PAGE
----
Odds & Ends

Sherri DuPree and her family aren't superstars yet, and no, we're not sure why not, either.
Mary Sledd

Oven Lovin': After a meteoric rise in publicity and a few big-name opening tour gigs (you know, that whole Coldplay thing) in previous years, Tyler's Eisley had all its pop-rock ducks in a row in 2005. Everything seemed set for the February release of their first major-label full-length, Room Noises. Too bad it really wasn't. After giving the group a plug in its "You Hear It First" segment last year, MTV abandoned the teens when they needed love the most, and national rock-radio didn't make room for the mythological references and soaring harmonies of "Marvelous Things" in a crowd of me-too emo bands. Seriously, Clear Channel, you pushed the proto-poop-rock of Avenged Sevenfold over Eisley? Give us a break.

So what happened? Our guess is that the huge press push for the band's EP releases cost them when the proper album hit stores only a year later--the "we just wrote about these kids" syndrome was in effect, which meant the album was tucked away in CD review sections across the country. But the band hasn't been deterred by the relative quiet. Despite losing original bassist Jon Wilson this summer, the group got their footing back quickly, adding Garron DuPree and finally turning Eisley into a true family band (take that, Jacksons). In addition, rabid Internet promotion has helped the group rack up thousands of hard-core teen fans all over the country and, from the sound of their amazing Austin City Limits Festival set in September, they're preparing even better songs for their next album. That makes Eisley a prime reason to get your butt to the Plano Center on Sunday for A Very Buzz-Oven Christmas, as the Tyler quintet headlines the all-day, all-ages rock show thrown by recent Business Week feature subject Aden Holt. Other Buzz-Oven compilation alums at the show include the Feds, Greatness in Tragedy and, most important, Radiant, who should play a song or two from their proper full-length debut, We Hope You Win, set to come out spring 2006. Get to the Plano Center by 2 p.m.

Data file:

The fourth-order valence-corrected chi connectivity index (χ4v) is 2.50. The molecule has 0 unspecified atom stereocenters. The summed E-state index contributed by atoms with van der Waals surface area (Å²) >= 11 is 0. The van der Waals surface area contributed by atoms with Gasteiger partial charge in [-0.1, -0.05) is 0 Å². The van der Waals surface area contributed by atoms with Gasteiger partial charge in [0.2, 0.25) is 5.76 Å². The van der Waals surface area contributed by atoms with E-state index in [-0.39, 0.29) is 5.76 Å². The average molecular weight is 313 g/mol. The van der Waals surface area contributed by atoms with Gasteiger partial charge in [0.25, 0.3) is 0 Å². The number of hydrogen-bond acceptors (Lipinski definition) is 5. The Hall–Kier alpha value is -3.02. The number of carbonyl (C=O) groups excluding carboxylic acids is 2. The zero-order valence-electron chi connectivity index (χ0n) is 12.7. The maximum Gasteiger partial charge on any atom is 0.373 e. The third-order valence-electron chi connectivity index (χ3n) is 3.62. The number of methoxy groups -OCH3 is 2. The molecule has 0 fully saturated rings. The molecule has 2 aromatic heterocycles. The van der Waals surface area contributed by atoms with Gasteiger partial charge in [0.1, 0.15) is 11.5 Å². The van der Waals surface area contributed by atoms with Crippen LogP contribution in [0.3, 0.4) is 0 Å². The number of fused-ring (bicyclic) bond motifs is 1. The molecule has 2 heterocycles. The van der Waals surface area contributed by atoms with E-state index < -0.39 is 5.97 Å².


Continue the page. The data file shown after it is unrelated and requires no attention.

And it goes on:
What is it: Headed to Denton on Sunday? Bored? Have a beard? Then you'd probably enjoy the hell out of What It Is Is...with Scott and Kody, a "drunk talk show" that debuts at Rubber Gloves' Sunday Service night. Scott Porter and Kody Jackson, two of the bearded Dentonites behind Spitfire Tumbleweeds' amazing 2005 debut album, King James Edition, take over the typically band-free night at the Gloves to film their first-ever semi-music-related talk show. Fellow Tumbleweed Aaron White, who also plays for Current Leaves, will act as musical guest for the evening, but we're not sure what else to expect, other than what Porter told us over e-mail: "There will be a dog (his name is Chaz Lamborghini), some drunks and awkward moments aplenty. There will be an actual desk. And drunks!" Send us a copy of the video, Scotty.

Dentonites should also mark their calendar for two days later, when Landrest plays a bon voyage concert at J&J's Pizza. Founding members Becca and David Stone are splitting town, but this isn't another story of locals leaving for N.Y.C. dreams--their destination is Arkadelphia, Arkansas, and we don't think anybody's even heard of A&R reps there. Wish them well (and buy them a few slices) on Tuesday when they share the J&J's stage with Warren Jackson Hearne, Birth to Burial and more; in addition, Becca promises a return trip to Denton for a CD release concert in 2006.

Davies, I Love You: On Friday night, hightail your ass to the Barley House by 10:30 p.m. to see a show so good, even the staff bartenders have gotten into fights over that evening's shift. We're serious--Barley hotties Bunni and Becca started slapping each other two weeks ago when they were gushing about this concert, and, uh, we didn't stop them. The Deathray Davies headline the night with a very special set of Ramones covers, a rare treat that should not be missed, yet somehow, the band that's getting the hubbub is Austin's Lemurs. This Brit-inspired new wave outfit set the Barley House on fire last month--even the frat boys started dancing and cheering, we're told. That's quite a feat, Lemurs. We'll see if you live up to the hype on Friday.

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